For a DPS Class, the best way to show complete mastery of your class is to do what everyone else doesn't, even if this costs you DPS. Do NOT TUNNEL-VISION.
This may seem common sense but it's clearly the biggest fault I see on bad or mediocre players.
YOUR DPS IS NOT AS IMPORTANT AS YOU THINK IT IS.
Odds are if you're caring about DPS you can top it or you're near the top. Odds also are if you're not in a good guild, you're farming mediocre content. So odds are your guild has more than enough DPS for it, or outgears it.
Which means, DON'T TUNNEL VISION YOUR DPS.
DO NOT TRY TO COMPETE WITH OTHER MEDIOCRE PLAYERS.
I can't say this enough times.
The reasoning is - If you're in top 5 it's pointless trying to compete. Everyone knows you're capable of doing good DPS. If you're not in top 5, then chances are no one cares. Jumping from 9 to 7 will not make much difference. You're still not doing good DPS.
So it's always better to focus on doing what others can't or don't.
For example, as a Druid, you have the power to save raids with your battle-rez. In many fights with more than one tank, a fast battle-rez can save the raid from a wipe, but you need to be fast. If you know the issues your guild are having in this fight are related to the tank dying, it's better to tunnel vision the tank health even as a dps, than tunnel vision your recount. Hell, make a macro to revive him.
Because the moment you throw that rez as soon as he dies he'll be impressed. If he's an officer, he'll notice it. You'll mind-boggle him.
Find creative uses for your other skills. Tranquility can save a raid. Feral Charges can sometimes produce impressive results. Look at your environment. Just don't tunnel vision your dps. Ever. And don't aggro either.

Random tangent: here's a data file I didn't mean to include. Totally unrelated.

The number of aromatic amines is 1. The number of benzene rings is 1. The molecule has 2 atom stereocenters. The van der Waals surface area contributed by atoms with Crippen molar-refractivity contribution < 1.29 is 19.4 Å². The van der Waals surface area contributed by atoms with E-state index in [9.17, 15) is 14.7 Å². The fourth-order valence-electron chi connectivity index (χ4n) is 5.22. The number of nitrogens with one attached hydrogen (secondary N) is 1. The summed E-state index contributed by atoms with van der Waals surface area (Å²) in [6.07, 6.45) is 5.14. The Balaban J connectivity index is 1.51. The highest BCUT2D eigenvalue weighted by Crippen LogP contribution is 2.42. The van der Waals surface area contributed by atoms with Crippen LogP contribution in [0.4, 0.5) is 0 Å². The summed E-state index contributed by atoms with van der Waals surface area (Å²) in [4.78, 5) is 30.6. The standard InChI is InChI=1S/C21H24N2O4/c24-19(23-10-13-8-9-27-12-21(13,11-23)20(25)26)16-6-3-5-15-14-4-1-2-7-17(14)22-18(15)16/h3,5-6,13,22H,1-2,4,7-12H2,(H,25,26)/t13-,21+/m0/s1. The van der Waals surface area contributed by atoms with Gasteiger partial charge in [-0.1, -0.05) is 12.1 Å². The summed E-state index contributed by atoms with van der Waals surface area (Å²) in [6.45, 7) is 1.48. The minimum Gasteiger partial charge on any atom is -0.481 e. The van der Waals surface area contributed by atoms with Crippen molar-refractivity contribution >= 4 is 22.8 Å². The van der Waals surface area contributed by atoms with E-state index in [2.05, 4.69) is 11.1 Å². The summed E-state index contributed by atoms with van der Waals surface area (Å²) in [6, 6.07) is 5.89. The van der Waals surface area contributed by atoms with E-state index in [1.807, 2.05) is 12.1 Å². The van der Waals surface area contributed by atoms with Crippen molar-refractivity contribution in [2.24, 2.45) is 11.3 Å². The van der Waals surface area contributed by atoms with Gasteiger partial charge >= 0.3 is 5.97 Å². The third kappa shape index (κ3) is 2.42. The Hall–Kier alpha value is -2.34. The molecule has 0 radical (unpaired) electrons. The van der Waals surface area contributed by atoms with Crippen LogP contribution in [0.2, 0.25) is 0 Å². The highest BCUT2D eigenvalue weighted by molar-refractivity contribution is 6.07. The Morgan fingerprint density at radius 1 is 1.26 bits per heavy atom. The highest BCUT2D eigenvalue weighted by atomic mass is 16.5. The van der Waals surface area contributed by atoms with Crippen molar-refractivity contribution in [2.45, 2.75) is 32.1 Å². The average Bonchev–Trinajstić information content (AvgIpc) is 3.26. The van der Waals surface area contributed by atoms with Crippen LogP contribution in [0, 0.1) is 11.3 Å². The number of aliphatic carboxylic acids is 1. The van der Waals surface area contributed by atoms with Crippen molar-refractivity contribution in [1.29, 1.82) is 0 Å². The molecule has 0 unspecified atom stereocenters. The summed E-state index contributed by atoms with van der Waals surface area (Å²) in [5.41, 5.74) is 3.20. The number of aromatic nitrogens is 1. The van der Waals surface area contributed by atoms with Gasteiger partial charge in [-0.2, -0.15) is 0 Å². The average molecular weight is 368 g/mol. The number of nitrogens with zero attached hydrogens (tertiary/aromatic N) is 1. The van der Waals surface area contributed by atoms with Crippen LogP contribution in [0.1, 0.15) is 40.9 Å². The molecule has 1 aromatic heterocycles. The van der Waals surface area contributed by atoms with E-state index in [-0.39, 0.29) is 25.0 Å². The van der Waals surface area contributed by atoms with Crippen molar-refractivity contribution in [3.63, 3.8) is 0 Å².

If you do something outstanding, brag about it, just don't be too smug. Do it just to make everyone aware. "Man, that was a good ____, can't believe I pulled it off" and never talk about it again.
If you're a melee class with tanking capabilities (Frost Presence, Bear, etc), you can also increase your bullshit factor by tanking a boss after the tank dies. Pay attention to it, and call on vent as soon as it happens. Remember, it's gonna be more important for you (and probably, for the raid) than increasing your DPS.
If you're a DPS class with healing capabilities, pay attention to the health bar of your mates. This works great as a Shadow Priest. Do 5-man runs with your guildies, and toss them heals if you're a shadow priest. People will notice these things and be impressed at your stunts.
In other words, do stuff you're not supposed to. A good player doesn't play like he's "doing what he has to". You also do what you don't have to. Because you can. That's how good you are.
It's vital that you develop your environmental awareness. Make a mental rule to pay less attention at your damage and timers than at what's happening in the fight. Take your sweet time to practice this while in a bad guild. What will happen if you fail? Get kicked? Hardly. Yes, you're trying to build a reputation and make a good network, but learning one or two things is worth it.
To look like a good player, it's more important to dodge the gimmicks from the fight than anything else. Remember, dead DPS is no DPS at all. Dead healer is probably a wipe.
Also, and this is very important - KEYBIND EVERYTHING.
Ending the Middle Road
You'll want to have gear good enough to be accepted in a good guild. Keep trying to get to guilds that run the newest content, even if they do just the first boss(es). Try to do it through contacts rather than formal applications, to that you don't get burned.